Consultation Before Redundancy

Redundancy consultation Before an employer makes redundancies it must ensure that it first consults with its workforce collectively to consider ways to avoid redundancies, where redundancies cannot be avoided how to reduce the number of proposed redundancies and reducing the damage caused by redundancies. Where an employer proposes to make 20 or more redundancies during

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Redundancy consultation

Before an employer makes redundancies it must ensure that it first consults with its workforce collectively to consider ways to avoid redundancies, where redundancies cannot be avoided how to reduce the number of proposed redundancies and reducing the damage caused by redundancies.

Where an employer proposes to make 20 or more redundancies during a period of less than 90 days the consultation must include any employee’s representatives. A prudent employer will, in all circumstances, also consult with the individual employees concerned.

Employers must also, where 20 or more employees are going to be made redundant, notify the Department of Business Innovation and Skills (BIS) at least 30 days before the first redundancy or at least 90 days before where 100 or more employees are to be made redundant. Failure to provide the requisite notice is a crime and could result in a fine of up to £5,000.

Collective redundancy consultation

As part of the collective consultation, the employer should give an explanation as to why the redundancies are taking place. This will usually be an organisational reason such as the need for that employee to  work is ceasing or is being reduced.

The consultation should include Trade Unions that are recognised by the employer even where the employee concerned is not a member of that trade union, provided the employee falls within one of the job categories that the trade union represents.

Where there is no trade union or the trade union does not cover the employee’s job category, the employees can either nominate a representative for the employer to consult with or give the employer authority to discuss the redundancies with a party that has represented the employees previously. Where employees elect representatives there is a duty on the employer to ensure that the election process is fair and in accordance with the Trade Union and Labour Relations (Consolidation) Act 1992 (TULRCA).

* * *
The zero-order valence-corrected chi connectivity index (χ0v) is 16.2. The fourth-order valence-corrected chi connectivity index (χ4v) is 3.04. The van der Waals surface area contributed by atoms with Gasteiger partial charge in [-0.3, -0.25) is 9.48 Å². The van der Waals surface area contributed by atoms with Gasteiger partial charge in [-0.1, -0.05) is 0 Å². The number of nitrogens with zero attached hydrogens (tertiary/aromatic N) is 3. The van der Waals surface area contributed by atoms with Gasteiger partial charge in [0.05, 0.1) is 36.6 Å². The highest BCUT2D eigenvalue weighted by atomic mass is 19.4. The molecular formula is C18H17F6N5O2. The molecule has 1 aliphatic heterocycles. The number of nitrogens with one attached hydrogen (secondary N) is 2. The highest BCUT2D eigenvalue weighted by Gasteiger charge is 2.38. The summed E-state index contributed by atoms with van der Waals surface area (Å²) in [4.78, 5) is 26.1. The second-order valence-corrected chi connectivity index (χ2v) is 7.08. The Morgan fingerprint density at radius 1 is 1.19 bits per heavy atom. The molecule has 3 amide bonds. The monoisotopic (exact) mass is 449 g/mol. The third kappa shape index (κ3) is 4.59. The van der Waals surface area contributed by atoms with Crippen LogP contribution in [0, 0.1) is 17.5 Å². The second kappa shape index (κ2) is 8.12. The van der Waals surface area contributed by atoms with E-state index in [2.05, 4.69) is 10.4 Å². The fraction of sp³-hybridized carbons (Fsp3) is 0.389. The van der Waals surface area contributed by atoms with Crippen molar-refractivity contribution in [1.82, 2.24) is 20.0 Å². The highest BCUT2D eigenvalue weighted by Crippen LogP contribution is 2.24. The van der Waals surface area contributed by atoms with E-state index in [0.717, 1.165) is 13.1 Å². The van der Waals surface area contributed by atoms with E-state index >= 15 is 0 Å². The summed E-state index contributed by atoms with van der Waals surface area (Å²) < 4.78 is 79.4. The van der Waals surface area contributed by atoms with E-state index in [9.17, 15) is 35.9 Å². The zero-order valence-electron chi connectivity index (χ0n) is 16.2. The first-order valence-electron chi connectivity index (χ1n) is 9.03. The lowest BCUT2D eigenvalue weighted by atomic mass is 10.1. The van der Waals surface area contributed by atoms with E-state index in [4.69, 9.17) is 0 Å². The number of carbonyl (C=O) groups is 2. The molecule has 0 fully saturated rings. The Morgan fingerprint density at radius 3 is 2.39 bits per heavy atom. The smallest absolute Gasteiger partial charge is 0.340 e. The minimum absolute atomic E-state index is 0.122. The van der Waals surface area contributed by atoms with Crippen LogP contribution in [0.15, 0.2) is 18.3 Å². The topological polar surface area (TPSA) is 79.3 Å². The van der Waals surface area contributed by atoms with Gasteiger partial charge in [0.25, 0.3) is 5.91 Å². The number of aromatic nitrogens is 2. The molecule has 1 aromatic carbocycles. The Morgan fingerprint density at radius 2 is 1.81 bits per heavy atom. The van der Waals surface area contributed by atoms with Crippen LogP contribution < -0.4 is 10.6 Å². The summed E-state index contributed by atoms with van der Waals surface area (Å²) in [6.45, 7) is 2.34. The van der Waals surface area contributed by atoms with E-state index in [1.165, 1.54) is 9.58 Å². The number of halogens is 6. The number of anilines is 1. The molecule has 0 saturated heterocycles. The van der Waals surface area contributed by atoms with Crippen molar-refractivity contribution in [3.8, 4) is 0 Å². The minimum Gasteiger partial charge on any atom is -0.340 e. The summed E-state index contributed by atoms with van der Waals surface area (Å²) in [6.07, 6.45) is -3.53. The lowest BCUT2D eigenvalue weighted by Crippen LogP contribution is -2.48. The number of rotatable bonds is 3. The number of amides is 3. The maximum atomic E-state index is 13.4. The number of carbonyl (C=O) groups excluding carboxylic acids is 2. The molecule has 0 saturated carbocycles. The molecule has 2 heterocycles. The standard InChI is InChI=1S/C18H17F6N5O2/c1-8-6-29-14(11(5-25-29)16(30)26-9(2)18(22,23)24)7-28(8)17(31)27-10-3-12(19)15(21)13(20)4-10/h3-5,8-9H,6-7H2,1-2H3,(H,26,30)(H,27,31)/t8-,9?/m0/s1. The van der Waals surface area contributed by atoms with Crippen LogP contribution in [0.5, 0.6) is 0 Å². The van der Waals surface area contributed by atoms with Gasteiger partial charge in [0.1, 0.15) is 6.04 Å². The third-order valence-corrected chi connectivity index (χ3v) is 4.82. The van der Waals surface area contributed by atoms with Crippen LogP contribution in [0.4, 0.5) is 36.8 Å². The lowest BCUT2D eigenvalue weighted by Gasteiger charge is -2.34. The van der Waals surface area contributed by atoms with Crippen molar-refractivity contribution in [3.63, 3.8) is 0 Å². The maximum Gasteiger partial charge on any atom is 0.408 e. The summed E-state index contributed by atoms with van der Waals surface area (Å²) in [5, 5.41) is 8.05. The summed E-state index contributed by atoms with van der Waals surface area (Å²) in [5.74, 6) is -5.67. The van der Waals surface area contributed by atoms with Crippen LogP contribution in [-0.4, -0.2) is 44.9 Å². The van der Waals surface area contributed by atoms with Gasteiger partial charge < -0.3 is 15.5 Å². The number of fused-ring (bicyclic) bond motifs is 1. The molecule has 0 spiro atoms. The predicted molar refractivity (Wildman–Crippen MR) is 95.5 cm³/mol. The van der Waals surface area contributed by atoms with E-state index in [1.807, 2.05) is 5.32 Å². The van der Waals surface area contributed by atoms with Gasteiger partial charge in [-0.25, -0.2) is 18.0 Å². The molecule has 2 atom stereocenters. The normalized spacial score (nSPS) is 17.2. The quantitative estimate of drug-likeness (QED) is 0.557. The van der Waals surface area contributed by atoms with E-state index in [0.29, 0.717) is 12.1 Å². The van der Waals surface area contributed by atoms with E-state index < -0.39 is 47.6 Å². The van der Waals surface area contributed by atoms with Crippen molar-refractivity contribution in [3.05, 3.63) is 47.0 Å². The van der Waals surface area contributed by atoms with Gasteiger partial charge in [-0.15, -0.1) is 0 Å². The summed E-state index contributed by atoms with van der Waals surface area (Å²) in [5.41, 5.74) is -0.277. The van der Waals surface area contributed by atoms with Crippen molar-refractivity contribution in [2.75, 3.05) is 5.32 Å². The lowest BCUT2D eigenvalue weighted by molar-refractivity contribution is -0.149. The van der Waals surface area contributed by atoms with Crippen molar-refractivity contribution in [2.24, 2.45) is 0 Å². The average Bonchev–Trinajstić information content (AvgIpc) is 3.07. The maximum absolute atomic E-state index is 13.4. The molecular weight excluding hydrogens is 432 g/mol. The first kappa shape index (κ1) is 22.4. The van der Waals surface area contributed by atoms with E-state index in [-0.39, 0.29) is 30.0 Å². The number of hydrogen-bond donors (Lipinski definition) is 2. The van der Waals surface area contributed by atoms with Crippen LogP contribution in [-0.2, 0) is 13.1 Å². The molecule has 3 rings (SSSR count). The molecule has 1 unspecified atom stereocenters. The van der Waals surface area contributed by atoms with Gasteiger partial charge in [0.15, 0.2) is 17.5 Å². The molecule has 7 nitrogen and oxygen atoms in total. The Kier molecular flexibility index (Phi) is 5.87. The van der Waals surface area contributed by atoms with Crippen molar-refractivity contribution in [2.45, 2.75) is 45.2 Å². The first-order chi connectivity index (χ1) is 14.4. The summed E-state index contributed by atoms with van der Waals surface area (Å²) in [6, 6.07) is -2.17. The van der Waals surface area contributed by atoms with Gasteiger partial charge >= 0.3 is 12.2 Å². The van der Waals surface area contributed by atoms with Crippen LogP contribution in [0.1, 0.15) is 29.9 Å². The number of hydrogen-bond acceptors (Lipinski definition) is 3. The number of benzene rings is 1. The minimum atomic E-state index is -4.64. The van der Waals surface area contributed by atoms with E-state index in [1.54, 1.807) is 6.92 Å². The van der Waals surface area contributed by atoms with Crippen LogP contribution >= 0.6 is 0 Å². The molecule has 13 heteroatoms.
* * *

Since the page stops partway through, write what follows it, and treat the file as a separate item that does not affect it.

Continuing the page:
The representative should be provided with the following information:

  • Reason for the redundancy;
  • The number of employees at risk of being dismissed;
  • The job titles of those being dismissed;
  • The number of employees of this description working for the employer;
  • Methods of selection;
  • The period over which the redundancies will take place;
  • How the redundancy payment has been calculated; and
  • Information about the employer’s use of agency workers.

Consultation should take place at least 30 days before the first redundancy where 20 to 99 employees are to be made redundant over a 90-day period or less and at least 90 days where 100 or more employees are to be made redundant over a 90-day period or less.

Protective Awards

If an employer fails to comply with its consultation obligations its employees can make an application to an employment tribunal for a protective award, which is a penalty that entitles the employee to be paid a week’s wages for the protection period beginning on the earliest of the date of the first dismissal or the tribunal award (up to a maximum of 90 days).

Individual consultations with employees before making them redundant

Individual consultations should take place as soon as the employer has decided the selection criteria and the employer should ensure:

  • The selection criteria is fair and objective;
  • That employees have been warned and consulted about the redundancies;
  • The union, where there is one, has been consulted; and
  • That alternative jobs have been considered (and records of these jobs kept).

The consultation procedure should reflect the employee’s contract of employment or the procedure set out in any staff / company handbook. Where historically a particular procedure has been used, it should continue to be used provided that it is fair and reasonable.

The consultation should aim to generate feedback from employees about the proposed selection criteria which should then be amended where necessary. Each employee should also be provided with their scores and the details of how much they are to be paid, including a breakdown of how each one has been calculated. Notice of the redundancies should be given to the employees concerned after the consultation period. Where an employee is to be made redundant he or she should be given appropriate time off to look for alternative employment.

Failure to follow the correct procedure could result in the employee making a claim for unfair dismissal and / or discrimination in an employment tribunal. These claims can be avoided by keeping appropriate records of the consultation process – more advice for employers on redundancy here.

bjone-sbIf in doubt about redundancy procedure or policies, employers should seek legal advice (we would be happy to assist) or speak to ACAS.

Employment law

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